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Goodhue wind farm doesn’t make sense

Even if the proposed Goodhue County wind farm never killed a bird or a bat, it wouldn’t make sense. The Prairie Island nuclear plant provides 50 times the electric power that T. Boone Picken’s 52 excess wind turbines.

In 2010 and 2011, U.S. wind farms had a capacity factor of 27 percent, which suggests the Goodhue project would provide a measly and intermittent 20-25 megawatts.

Our nation’s largest proposed wind project is off Cape Cod. U.S. Rep. William Delahunt, D-Mass., estimates “This will be the most expensive and most heavily subsidized offshore wind farm in the country at over $2.5 billion, with power costs to the region that will be at least double.”

Figures from the U.S. Energy Information Administration report that for an equivalent amount of energy produced, subsidies for oil and gas are 28 cents; nuclear energy, $1.79; wind, $32.59.

In addition to costs and wildlife threat, Goodhue locals are opposing the wind farm because of the noise. The intended setback from residences is far short of the 1 to 2 miles needed for relief from the low-frequency sounds. As a recent film documentary noted, “The towering turbines impose themselves on a residence like unwelcome guests at a dinner party. They emit a low-frequency sound, stronger at night, producing noises like a passing car with a deep bass on its stereo system. Subjects describe it variously as a jet that never lands or sneakers in the dryer at night.”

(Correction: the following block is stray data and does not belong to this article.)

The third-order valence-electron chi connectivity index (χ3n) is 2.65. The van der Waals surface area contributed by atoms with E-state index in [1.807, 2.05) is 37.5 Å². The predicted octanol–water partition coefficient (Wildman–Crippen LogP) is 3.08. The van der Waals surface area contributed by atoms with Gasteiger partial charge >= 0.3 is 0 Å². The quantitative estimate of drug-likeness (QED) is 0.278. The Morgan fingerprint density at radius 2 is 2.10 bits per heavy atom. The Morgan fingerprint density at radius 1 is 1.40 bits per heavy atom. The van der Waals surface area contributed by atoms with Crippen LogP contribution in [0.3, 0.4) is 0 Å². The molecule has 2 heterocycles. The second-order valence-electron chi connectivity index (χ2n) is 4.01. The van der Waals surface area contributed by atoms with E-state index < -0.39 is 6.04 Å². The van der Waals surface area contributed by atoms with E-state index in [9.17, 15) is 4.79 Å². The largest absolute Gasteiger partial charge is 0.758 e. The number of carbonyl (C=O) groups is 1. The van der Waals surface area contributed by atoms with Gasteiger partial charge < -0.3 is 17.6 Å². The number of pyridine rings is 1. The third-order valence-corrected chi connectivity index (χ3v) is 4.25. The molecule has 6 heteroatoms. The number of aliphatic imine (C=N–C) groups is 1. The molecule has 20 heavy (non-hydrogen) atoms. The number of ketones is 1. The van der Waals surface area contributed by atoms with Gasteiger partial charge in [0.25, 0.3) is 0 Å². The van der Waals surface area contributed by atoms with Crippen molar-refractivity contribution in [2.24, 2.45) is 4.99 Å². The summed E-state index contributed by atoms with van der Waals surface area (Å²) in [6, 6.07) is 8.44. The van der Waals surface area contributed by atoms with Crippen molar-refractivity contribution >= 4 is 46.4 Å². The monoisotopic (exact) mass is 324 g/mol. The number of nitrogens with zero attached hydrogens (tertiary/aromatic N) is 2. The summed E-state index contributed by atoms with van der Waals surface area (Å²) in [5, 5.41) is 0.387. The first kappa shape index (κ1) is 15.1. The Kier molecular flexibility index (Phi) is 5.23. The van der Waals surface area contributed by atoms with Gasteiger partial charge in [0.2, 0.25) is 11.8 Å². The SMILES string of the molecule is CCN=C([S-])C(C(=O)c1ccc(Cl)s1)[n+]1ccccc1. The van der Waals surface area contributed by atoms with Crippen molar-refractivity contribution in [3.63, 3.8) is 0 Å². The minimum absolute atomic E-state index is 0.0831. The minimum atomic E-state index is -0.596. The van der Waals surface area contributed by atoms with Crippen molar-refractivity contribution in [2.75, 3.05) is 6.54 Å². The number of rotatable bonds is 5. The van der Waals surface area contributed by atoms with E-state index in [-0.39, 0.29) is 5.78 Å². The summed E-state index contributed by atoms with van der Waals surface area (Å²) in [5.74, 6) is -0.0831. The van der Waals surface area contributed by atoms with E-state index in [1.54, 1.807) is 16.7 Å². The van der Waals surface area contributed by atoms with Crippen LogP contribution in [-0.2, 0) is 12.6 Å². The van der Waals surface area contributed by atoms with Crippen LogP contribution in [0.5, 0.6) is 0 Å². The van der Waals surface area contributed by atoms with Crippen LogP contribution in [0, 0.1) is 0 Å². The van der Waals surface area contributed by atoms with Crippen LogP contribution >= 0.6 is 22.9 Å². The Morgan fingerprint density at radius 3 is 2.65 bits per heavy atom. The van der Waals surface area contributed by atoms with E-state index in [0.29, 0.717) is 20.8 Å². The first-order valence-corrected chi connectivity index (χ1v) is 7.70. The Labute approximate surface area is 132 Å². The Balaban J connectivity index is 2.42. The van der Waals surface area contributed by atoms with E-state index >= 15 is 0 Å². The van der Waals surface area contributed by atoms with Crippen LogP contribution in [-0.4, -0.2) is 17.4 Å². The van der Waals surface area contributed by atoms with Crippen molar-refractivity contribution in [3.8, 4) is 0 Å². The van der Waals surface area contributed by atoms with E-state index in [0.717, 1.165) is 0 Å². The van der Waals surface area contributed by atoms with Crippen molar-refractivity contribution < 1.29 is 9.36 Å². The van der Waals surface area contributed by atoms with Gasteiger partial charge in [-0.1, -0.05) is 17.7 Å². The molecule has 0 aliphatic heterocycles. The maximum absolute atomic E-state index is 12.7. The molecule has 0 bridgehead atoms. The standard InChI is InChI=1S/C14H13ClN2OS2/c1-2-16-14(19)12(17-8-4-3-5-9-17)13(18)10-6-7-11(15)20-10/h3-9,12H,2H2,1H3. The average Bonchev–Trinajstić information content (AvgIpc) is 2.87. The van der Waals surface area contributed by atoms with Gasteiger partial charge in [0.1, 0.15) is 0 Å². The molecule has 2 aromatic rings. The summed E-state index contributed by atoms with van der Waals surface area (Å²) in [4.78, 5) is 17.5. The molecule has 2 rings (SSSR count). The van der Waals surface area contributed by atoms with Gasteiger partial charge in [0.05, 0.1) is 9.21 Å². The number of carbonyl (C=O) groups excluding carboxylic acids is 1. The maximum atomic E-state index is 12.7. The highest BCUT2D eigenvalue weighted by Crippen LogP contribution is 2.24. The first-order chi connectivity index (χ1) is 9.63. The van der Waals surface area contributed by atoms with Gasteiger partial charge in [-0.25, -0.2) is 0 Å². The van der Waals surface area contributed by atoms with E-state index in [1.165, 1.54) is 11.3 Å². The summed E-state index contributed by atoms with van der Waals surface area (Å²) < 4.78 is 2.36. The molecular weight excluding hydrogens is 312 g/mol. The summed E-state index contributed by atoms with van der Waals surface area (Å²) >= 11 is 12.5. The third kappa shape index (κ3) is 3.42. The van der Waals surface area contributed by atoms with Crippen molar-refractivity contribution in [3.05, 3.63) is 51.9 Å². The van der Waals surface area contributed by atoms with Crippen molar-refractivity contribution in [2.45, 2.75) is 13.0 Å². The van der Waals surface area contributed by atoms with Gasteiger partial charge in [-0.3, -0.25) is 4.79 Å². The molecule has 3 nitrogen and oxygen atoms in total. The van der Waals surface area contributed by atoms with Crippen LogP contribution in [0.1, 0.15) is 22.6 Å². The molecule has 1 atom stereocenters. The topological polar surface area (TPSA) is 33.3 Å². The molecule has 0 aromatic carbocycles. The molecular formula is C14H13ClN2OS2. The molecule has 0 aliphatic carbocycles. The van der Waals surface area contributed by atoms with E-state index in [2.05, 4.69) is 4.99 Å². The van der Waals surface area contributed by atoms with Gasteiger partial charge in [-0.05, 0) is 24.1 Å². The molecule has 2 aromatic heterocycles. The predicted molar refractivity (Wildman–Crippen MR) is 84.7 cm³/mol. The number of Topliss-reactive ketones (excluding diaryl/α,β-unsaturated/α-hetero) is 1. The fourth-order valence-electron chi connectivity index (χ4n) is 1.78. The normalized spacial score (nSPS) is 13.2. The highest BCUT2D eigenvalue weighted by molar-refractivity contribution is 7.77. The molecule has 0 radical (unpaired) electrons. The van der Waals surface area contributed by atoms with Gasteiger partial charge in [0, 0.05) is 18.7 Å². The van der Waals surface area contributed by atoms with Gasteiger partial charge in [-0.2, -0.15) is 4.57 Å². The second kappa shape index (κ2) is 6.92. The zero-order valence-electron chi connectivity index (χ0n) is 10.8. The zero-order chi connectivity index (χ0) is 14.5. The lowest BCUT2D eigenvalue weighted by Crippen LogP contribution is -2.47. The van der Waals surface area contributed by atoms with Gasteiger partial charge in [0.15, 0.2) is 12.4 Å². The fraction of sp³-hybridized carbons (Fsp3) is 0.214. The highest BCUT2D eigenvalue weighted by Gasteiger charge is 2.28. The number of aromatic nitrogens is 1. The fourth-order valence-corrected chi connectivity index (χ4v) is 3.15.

As to the environment, in 2010, Bentek Energy, a Colorado-based analytics firm, looked at power plant records in Colorado and Texas. Bentek concluded that despite large investments, wind-generated electricity has had minimal, if any, impact on carbon dioxide emissions. This results from on-and-off backup fossil fuel plants supporting intermittent wind output.

As Kevin Forbes, the director of the Center for the Study of Energy and Environmental Stewardship at Catholic University, said, “Wind energy gives people a nice warm fuzzy feeling that we’re taking action on climate change. Yet when it comes to CO2 emissions, the reality is that it’s not doing much of anything.”

There is a role for wind in our energy mix as a supplement in areas with consistent winds. But experience so far suggests taxpayer subsidy funds should be spent for wind energy research at facilities like the University of Minnesota’s Eolos Wind Research Station at UMore Park Rosemount.

Rolf Westgard

St. Paul